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Ramblings of a first time startup founder

Unfocused Founders Yield Unfocused Startups

Unfocused Founders Yield Unfocused Startups

It’s been a little while since I made my first post on why I quit my job to go full-time on my startup. Over the past three months I’ve learned and experienced a ton, felt the often extreme highs and lows of startup life, and learned a little bit more about myself. Creating something new and running a startup will stress you both mentally and physically.

One of the biggest challenges I’ve had to face is the concept of “focus”. Sure, you might be thinking that as entrepreneurs we’re naturally focused on the problems we’re solving, but that only helps at the macro level. At the micro level, we face everyday challenges and opportunities that can easily derail momentum and do more harm than good. How often have you come up with new ideas on partnerships, revenue streams, features, customer segments, or design changes? Suddenly, these new ideas seem like the ideal approach and that we should just throw away what we already developed to concentrate our efforts on some new, shiny object. This is especially relevant for a small team like ours where the most valuable resource is time. I know I’ve been guilty of this more times than I can count. I’m not saying that gathering feedback and iterating is wrong, in fact, it’s quite the opposite. Getting feedback is great, because it shows that people actually care enough about what you’re working on to provide input; whether it be customers, advisors, or partners. It’s just that it’s all too easy to be attracted to something new and exciting and to ignore the progress that you’ve already made.

So how do we focus our efforts and still keep an open mind on what else we could be doing to make our companies more successful? I’ve found that by identifying our medium to long term goals and optimizing on my current efforts to achieve those goals resulted in the most success. Unless I’ve received an overwhelming amount of feedback or data showing negative results, I’ll continue to stay focused on my current execution. We should always be validating our assumptions and adapting fast, but there needs to be some overall goal or trajectory. An example that comes to mind is a potential customer of ours who wanted certain functionality that would work quite well for his type of events, but wouldn’t fit well into the larger context of what kind of events our platform is geared towards. It was quite tempting to throw in this functionality in hopes of gaining a larger distribution, but then I evaluated how it fit into our current product, roadmap, and overall direction we wanted to go. In the end, we didn’t incorporate the functionality because it didn’t align with the three items I just mentioned and was not validated by our current customers. Who knows, we may incorporate it someday, but because our focus currently lies elsewhere, we’re sticking to what’s working. I’m getting better with stayed focused, but it’s not always easy to avoid that new, shiny object.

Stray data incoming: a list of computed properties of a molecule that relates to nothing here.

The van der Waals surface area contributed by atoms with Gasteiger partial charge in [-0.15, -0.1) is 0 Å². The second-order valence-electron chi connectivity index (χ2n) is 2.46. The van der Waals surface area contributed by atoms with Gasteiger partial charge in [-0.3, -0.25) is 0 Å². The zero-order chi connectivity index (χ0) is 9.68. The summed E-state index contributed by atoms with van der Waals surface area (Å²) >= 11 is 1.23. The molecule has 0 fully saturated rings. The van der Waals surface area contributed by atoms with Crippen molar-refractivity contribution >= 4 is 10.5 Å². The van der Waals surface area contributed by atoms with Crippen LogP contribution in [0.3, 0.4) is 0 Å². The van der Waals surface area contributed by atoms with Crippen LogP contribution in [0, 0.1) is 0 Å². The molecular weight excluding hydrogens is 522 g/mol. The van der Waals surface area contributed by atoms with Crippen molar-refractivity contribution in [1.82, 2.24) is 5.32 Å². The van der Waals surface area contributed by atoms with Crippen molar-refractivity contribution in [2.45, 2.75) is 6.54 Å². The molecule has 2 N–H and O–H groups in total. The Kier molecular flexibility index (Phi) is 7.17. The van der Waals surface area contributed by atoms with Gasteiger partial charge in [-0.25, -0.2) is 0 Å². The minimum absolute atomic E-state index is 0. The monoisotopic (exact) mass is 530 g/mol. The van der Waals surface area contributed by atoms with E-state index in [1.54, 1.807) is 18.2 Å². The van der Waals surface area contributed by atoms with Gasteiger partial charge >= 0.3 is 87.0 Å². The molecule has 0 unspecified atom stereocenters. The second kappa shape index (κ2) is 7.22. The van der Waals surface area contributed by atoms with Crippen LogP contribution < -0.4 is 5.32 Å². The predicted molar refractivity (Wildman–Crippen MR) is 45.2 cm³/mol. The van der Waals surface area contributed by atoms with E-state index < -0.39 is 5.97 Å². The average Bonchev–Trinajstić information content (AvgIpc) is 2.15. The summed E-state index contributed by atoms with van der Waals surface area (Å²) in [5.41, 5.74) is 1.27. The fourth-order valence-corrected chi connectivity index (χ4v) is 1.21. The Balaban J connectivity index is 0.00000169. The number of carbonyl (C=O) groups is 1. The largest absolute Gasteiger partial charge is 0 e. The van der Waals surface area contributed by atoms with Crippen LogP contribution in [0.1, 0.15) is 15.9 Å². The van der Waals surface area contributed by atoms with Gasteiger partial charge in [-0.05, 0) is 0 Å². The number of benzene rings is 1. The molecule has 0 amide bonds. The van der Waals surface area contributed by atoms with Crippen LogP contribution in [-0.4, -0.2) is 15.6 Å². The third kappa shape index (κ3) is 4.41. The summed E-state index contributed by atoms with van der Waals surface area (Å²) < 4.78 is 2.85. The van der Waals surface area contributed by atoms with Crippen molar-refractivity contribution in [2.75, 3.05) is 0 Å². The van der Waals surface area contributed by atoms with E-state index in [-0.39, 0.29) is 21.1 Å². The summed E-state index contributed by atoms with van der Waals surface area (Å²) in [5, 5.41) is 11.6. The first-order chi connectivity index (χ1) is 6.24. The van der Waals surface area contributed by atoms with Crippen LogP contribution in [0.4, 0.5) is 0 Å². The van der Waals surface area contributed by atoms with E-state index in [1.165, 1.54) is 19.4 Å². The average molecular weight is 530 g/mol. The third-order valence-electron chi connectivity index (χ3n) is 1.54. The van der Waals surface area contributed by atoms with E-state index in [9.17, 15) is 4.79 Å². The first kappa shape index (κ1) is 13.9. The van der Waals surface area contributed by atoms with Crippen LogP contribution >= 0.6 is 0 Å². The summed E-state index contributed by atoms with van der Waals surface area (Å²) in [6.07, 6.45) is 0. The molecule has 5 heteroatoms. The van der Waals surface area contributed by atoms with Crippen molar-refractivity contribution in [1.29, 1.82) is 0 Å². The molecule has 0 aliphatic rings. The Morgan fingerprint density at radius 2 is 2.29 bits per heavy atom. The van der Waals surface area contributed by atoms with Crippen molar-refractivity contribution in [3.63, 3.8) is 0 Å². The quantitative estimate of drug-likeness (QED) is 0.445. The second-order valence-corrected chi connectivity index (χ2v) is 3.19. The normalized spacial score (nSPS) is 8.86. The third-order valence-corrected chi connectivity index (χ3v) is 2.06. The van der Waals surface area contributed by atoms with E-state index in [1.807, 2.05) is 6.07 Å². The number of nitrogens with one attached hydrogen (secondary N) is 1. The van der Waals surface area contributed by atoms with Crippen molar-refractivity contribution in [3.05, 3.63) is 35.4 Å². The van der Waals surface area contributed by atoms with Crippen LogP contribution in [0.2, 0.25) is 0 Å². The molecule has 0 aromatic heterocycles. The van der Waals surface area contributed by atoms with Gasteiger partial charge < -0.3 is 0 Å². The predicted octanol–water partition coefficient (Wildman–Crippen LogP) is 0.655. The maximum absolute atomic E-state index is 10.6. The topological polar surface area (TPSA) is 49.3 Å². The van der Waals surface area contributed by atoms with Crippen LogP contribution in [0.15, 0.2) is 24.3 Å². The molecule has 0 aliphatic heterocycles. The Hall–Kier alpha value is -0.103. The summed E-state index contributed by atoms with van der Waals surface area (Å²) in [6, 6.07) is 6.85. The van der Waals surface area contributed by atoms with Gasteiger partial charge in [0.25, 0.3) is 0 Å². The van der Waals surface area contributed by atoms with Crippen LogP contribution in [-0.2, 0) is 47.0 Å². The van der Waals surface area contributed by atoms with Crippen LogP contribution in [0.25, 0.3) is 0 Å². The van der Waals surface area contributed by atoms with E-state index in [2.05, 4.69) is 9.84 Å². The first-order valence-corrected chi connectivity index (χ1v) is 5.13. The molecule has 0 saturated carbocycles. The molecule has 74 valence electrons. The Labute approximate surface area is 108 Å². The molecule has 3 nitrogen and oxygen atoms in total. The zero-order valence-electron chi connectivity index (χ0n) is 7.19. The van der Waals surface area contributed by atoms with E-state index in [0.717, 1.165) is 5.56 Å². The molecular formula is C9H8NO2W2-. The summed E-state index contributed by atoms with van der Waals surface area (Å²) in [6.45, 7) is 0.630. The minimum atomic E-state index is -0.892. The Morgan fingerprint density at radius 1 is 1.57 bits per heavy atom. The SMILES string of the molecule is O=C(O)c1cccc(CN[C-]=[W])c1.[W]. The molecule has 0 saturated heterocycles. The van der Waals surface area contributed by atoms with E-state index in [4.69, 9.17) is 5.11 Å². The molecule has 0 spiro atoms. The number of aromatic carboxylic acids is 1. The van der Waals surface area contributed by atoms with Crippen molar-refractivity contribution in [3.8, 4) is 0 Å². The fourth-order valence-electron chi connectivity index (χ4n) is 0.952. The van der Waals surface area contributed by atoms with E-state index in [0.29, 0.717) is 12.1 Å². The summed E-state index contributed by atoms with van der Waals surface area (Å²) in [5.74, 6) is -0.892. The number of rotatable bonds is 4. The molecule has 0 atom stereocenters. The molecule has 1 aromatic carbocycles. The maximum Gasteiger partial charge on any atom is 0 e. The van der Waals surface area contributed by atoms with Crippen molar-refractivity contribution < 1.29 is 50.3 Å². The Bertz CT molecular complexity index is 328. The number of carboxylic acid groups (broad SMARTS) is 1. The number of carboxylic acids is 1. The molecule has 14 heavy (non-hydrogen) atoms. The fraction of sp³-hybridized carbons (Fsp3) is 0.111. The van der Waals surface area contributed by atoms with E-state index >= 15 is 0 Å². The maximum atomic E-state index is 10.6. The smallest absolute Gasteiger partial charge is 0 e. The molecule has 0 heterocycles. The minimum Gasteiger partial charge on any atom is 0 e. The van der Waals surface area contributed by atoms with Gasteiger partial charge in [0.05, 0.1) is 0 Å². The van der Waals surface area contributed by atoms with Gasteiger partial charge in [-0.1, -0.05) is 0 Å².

I’d love to hear how you stay focused!

October 15, 2013 CommentsRead More
Why I Quit My Job To Go Full Time On My Startup Weekend Venture

Why I Quit My Job To Go Full Time On My Startup Weekend Venture

If you were offered an opportunity to do something you love every day even though the odds for success were heavily skewed against you, would you go for it?

I recently had to make this decision and it was one of the toughest i’ve ever made. I had two options: continue a career path that provided amazing long-term opportunities and stability or pursue a unique opportunity as a co-founder at a technology startup that provides no stability, more than doubles the number of working hours, and pays nothing.